Buzzing The Net is profiling Canadian Hockey League players who are in their NHL draft season.
Scott Oke truly put his name on the map on Sept. 25.
The Saint John Sea Dogs right wing, a prototype power winger at 6-foot-3 and 190 pounds, cashed in one of the quirks of the Quebec Major Junior Hockey League. The league's earlier regular-season opening (two weeks ahead of the OHL and WHL) gives younger players extra audition time, as it were, while older players are at NHL training camps. That night in September in Drummondville, with observers on hand to scout the Sea Dogs' passel of prospects and the Voltigeurs' Sean Couturier, Oke had his first two-goal game in the QMJHL.
That ended up representing 40 per cent of the St. Lambert, Que., native's season total, but it hinted that Oke has some scoring touch to go along with his big frame. That helped him reach 44th in NHL Central Scouting's final North American ranking earlier this month. Oke is willing to take modest statistics — five goals, 10 points in 54 regular-season games; three assists in 10 playoff appearances — and a bottom-six role in exchange for the exposure that comes with playing on a contender.
"I find that a lot of scouts watch our games because we have a good team, best record in Canada," says Oke, one of six Sea Dogs in Central Scouting's domestic top 50. "I might not play as much, but I've learned a lot ... I'd rather win, I guess."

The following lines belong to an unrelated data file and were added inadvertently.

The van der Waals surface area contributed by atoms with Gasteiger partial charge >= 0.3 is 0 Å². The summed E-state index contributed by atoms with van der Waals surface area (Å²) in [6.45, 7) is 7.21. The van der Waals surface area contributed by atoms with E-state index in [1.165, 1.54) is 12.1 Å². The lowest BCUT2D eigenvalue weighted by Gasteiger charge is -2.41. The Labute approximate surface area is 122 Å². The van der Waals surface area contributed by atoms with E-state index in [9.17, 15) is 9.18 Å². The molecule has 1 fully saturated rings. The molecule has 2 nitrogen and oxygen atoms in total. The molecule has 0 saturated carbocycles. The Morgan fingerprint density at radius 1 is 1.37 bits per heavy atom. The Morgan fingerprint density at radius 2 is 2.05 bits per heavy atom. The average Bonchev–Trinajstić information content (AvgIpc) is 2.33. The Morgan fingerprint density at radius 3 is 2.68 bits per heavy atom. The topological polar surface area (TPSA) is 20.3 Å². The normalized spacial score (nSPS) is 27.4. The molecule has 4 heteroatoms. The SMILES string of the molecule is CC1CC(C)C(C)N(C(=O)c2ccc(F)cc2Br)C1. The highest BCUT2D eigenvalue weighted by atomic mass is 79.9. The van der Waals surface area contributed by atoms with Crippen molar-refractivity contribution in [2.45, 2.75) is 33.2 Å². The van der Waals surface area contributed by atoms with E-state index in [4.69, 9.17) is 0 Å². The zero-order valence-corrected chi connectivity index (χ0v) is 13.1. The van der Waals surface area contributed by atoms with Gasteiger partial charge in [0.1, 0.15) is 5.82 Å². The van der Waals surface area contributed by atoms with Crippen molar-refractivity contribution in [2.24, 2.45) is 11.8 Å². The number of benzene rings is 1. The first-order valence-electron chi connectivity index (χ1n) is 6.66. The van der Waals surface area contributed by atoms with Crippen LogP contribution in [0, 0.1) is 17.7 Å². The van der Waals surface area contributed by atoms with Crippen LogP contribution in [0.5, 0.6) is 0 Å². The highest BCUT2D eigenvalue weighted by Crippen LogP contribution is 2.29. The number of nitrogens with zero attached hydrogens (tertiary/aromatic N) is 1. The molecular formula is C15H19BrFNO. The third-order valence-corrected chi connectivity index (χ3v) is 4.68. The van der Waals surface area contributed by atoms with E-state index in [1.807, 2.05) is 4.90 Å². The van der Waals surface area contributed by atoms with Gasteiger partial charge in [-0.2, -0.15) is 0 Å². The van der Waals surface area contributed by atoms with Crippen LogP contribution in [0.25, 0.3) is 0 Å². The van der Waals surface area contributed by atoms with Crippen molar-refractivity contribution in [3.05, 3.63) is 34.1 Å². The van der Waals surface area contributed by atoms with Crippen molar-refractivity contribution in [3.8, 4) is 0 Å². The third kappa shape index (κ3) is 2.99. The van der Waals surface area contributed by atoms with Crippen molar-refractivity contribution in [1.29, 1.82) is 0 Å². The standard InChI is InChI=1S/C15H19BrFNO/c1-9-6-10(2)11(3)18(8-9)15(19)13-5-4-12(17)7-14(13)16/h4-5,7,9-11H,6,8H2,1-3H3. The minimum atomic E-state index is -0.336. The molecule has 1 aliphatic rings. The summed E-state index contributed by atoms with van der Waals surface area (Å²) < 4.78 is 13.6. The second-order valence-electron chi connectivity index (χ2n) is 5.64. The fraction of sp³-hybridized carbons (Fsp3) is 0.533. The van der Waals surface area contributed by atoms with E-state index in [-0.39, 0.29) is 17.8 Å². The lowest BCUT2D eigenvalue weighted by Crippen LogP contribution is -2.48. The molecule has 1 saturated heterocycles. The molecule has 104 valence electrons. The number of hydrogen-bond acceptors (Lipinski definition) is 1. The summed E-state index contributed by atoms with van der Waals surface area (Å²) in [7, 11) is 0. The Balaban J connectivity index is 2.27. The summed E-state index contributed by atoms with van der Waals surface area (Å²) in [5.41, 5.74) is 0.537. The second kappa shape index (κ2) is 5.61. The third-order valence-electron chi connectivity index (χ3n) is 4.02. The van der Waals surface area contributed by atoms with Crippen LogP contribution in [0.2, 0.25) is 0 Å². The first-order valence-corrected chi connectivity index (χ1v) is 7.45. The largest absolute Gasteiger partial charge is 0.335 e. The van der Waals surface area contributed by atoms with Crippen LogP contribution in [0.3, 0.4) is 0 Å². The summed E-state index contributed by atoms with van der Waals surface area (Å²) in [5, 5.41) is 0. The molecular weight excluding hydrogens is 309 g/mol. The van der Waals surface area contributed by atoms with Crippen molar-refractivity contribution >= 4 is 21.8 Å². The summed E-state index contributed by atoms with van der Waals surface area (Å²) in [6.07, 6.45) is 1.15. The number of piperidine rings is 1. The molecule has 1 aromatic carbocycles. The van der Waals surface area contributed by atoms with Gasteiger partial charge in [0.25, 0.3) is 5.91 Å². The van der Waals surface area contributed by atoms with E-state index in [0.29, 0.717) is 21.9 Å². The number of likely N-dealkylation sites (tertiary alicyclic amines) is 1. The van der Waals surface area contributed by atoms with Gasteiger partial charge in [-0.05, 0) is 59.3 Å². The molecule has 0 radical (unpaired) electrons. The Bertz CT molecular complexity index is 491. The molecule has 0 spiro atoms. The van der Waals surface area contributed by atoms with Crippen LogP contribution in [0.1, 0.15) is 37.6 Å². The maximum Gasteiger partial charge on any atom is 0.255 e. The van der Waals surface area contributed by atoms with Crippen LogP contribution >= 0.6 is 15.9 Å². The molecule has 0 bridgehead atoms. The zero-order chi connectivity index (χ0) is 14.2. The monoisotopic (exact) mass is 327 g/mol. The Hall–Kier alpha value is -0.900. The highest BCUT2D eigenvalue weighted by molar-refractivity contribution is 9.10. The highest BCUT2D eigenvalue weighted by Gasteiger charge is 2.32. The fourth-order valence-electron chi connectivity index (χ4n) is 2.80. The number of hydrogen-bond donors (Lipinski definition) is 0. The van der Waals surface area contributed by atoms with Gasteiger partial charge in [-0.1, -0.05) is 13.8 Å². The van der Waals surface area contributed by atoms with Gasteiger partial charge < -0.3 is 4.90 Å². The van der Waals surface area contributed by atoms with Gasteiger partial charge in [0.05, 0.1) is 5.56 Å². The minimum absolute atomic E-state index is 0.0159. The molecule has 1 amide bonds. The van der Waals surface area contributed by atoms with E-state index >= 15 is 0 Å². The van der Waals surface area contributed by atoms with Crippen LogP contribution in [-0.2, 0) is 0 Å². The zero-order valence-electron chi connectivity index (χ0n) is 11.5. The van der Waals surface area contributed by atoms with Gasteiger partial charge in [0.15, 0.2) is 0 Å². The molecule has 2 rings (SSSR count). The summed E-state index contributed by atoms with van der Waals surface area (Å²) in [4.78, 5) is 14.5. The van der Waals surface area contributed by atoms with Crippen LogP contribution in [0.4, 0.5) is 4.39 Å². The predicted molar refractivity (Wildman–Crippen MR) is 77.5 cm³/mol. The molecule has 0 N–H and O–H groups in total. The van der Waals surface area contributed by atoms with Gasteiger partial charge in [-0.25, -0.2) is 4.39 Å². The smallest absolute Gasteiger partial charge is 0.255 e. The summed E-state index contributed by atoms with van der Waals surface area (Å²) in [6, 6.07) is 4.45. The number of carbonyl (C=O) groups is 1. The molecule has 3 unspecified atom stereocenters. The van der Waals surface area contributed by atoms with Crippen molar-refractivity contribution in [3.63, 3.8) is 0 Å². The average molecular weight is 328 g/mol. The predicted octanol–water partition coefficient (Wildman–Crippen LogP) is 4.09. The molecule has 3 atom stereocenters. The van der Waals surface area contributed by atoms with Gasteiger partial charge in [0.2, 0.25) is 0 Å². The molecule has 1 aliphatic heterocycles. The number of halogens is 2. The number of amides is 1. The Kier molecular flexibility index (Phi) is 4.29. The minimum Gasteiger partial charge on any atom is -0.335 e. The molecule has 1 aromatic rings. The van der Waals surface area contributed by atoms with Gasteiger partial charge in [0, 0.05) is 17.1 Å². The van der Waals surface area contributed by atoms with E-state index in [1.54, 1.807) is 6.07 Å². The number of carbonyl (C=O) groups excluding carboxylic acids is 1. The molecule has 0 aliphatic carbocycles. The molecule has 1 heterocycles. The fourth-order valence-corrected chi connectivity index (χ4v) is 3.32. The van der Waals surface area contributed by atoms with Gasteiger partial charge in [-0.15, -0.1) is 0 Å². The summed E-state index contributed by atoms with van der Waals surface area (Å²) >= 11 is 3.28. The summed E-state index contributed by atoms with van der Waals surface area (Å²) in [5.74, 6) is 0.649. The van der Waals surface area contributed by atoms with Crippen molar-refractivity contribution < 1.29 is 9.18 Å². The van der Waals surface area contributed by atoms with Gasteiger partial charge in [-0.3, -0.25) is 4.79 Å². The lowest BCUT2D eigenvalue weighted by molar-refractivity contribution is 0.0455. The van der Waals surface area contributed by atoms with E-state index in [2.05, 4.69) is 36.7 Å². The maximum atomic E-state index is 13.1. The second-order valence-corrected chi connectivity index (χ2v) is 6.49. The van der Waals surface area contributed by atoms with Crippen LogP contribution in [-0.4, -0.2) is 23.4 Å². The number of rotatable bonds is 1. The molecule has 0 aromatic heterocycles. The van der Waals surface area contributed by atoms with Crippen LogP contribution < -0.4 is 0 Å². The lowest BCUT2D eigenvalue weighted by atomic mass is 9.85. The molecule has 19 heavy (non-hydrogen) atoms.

"I really like it here," Oke adds. "The people around us, you need anything, they'll do anything possible to get it for you."
Oke was a high third-round selection out of in 2009, but had an early-season stint with the Sea Dogs as a 16-year-old. He ended up being returned to his Collège Charles-Lemoyne midget AAA team, but believes that helped him in the long run.
"I took it as a chance to perfect my defensive game and really work on my skating so I could come and make the team this year," he says.
"Probably my physical game. I also have to work on my defensive awareness, there's always room to improve on that. I also see myself becoming a power forward, so I need to get bigger, stronger, learn to finish all my checks. I can produce offensively once I get there."
2. Whom in the NHL do you look at and say, 'That's someone I need to be playing like?'
"Maybe a James van Riemsdyk type of guy. He's a good skater, he does he does his job and he's not scared to finish his checks."
3. What do you consider your proudest hockey achievement?
"Probably winning the Quebec Midget Challenge last year [with Collège Charles-Lemoyne], which is the big mid-season tournament with all the team in the league. Then just being drafted by the Saint John Sea Dogs."
4. What person has had the most impact on you in hockey?
"Probably my brother [Mathew Oke, who played Junior A and NCAA Division III hockey, along with a one-game stint with the QMJHL's Victoriaville Tigres]. He's eight years older than me, so he taught me a lot about how to play and was a good player himself. He played university hockey in the States.
" ... in terms of teammates, on my line, it pretty much has to be [Sea Dogs centre Stephen] Macaulay [a St. Louis Blues sixth-round pick]. He's a hard-working two-way forward. For this year, I'm looking up to him and he's helping me a lot."
5. What is the worst movie you have ever had to watch on the team bus?"There's a couple. Probably Quarantine ... It was scary, a lot of noise going on."
Neate Sager is a writer for Yahoo! Canada Sports. Contact him at firstname.lastname@example.org and follow him on Twitter @neatebuzzthenet.